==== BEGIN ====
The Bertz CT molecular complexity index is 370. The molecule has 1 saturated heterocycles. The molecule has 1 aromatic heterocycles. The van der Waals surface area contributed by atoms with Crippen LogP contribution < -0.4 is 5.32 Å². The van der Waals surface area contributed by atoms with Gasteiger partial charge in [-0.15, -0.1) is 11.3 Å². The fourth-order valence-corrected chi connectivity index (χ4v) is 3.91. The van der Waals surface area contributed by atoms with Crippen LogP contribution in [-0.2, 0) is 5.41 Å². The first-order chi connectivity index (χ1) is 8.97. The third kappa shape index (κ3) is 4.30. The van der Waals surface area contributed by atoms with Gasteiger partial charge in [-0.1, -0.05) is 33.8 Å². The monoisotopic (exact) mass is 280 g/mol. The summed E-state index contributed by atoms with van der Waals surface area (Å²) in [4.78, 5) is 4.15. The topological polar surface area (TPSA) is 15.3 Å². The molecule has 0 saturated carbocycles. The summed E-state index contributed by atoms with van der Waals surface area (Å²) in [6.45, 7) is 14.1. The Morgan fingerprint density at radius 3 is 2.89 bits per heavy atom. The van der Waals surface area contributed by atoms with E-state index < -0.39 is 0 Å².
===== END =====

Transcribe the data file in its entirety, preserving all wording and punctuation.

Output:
The Bertz CT molecular complexity index is 370. The molecule has 1 saturated heterocycles. The molecule has 1 aromatic heterocycles. The van der Waals surface area contributed by atoms with Crippen LogP contribution < -0.4 is 5.32 Å². The van der Waals surface area contributed by atoms with Gasteiger partial charge in [-0.15, -0.1) is 11.3 Å². The fourth-order valence-corrected chi connectivity index (χ4v) is 3.91. The van der Waals surface area contributed by atoms with Crippen LogP contribution in [-0.2, 0) is 5.41 Å². The first-order chi connectivity index (χ1) is 8.97. The third kappa shape index (κ3) is 4.30. The van der Waals surface area contributed by atoms with Gasteiger partial charge in [-0.1, -0.05) is 33.8 Å². The monoisotopic (exact) mass is 280 g/mol. The summed E-state index contributed by atoms with van der Waals surface area (Å²) in [4.78, 5) is 4.15. The topological polar surface area (TPSA) is 15.3 Å². The molecule has 0 saturated carbocycles. The summed E-state index contributed by atoms with van der Waals surface area (Å²) in [6.45, 7) is 14.1. The Morgan fingerprint density at radius 3 is 2.89 bits per heavy atom. The van der Waals surface area contributed by atoms with E-state index < -0.39 is 0 Å².